Steve Stoute

Steve Stoute (born June 26, 1970) is an American businessman and author. Stoute is the founder and CEO of the Translation, a marketing agency, and the author of The Tanning of America: How Hip-Hop Created a Culture That Rewrote the Rules of the New Economy. Previously, he worked in the music industry as an American record executive and artist manager.

In 2017, Stoute received $70 million from investors such as Alphabet Inc. and Andreessen Horowitz to launch UnitedMasters, a music venture.

Music executive

From 1990 to 1999, Stoute was an executive at several labels in the music industry. At Interscope Geffen A&M Records, Stoute served as President of the Urban Music division and executive vice president. Prior to joining Interscope, Stoute was president of Urban Music for Sony Music Entertainment, where he played a role in launching the music careers of Will Smith and Nas. Stoute was the former manager to Nas, Trackmasters and Mary J. Blige.

In April 1999, Sean Combs, then known as Puff Daddy, barged into the offices of Stoute with several bodyguards, and struck Stoute over the head with a champagne bottle. In June 1999, Stoute sued Combs, resulting in a $500,000 out-of-court settlement from Combs. The disagreement was over Combs' demand that a version of a Nas video he appeared in not be aired.

Advertising executive

In 2009 the American Advertising Federation inducted Stoute into their Advertising Hall of Achievement, the industry's premier award for outstanding advertising professionals age 40 and under. In 2010, Stoute was recognized as “Innovator of the Year” at the ADCOLOR awards ceremony, an initiative launched by the ADCOLOR Industry Coalition, to promote increased diversity in the advertising, marketing and media industries. In 2013, Stoute was named "Executive of the Year" by Ad Age, the leading publication for the advertising and marketing industries.

Entrepreneur

In 2005, Stoute became the Managing Director and CEO of Carol's Daughter, a line of natural hair and body care products created by Lisa Price in Brooklyn, NY. He formed a board of investors including Jada Pinkett Smith and Will Smith, Jay-Z, Mary J. Blige, Jimmy Iovine, Tommy Mottola, and Thalía and a bevy of spokeswomen for the line include Mary J. Blige, Solange Knowles, Cassie Ventura, Selita Ebanks, Kim Fields, and Jada Pinkett Smith. The company grew and sought partnerships such as Disney's "The Princess & The Frog" via a collection of hair and body products for children and HSN via an exclusive fragrance launch with Mary J. Blige. He has appeared in the HBO series and book “The Black List Project,” featuring interviews and portraits with leading African American figures on being black in America.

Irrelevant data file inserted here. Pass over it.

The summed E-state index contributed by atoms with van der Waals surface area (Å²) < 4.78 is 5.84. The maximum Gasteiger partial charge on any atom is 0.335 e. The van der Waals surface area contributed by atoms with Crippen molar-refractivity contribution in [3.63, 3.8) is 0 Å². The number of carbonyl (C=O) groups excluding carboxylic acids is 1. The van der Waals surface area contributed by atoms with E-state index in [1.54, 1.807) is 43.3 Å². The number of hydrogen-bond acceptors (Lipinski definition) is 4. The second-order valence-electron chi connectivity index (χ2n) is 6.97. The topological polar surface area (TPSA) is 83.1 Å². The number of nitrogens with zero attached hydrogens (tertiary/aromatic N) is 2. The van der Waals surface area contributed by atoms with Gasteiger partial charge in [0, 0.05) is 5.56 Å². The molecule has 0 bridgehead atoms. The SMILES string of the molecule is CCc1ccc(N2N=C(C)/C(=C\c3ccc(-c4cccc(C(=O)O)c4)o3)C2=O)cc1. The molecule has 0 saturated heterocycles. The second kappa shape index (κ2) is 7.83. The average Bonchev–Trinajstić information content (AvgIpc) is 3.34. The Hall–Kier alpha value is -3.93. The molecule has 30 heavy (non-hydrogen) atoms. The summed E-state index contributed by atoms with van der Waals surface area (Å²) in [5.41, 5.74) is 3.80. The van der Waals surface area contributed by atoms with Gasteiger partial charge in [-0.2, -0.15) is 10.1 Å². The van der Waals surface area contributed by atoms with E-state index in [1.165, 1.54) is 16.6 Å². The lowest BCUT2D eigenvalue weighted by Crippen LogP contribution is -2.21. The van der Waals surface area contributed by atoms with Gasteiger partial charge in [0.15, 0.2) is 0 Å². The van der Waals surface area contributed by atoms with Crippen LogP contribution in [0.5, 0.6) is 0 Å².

Author

Stoute released his first book The Tanning of America: How Hip-Hop Created a Culture That Rewrote the Rules of the New Economy in 2011 through Gotham Books. In the book, Stoute draws from his diverse background in the music industry and brand marketing to chronicle how an upstart art form – street poetry set to beats – came to define urban culture as the new embodiment of cool.

In February 2014, the book was made into a four-part VH1 Rock Doc, “The Tanning of America: One Nation Under Hip-Hop.” In April 2014, the book was released as an audiobook narrated by Kerry Washington.

Stoute has been the keynote or featured speaker at many notable events including the International Consumer Electronics Show, the Sundance Film Festival, South by Southwest (SXSW), Fast Company Innovation Uncensored, and AAF’s ADMERICA. He also appeared on the main stage at the Cannes Lions International Festival of Creativity with Sean Combs in 2013, and again with Kanye West and Venture Capitalist Ben Horowitz in 2014.

Charity work

In 2008 Stoute worked with Mary J. Blige to co-found the Foundation for the Advancement of Women Now (FFAWN).

Uses material from the Wikipedia article Steve Stoute, released under the CC BY-SA 3.0 license.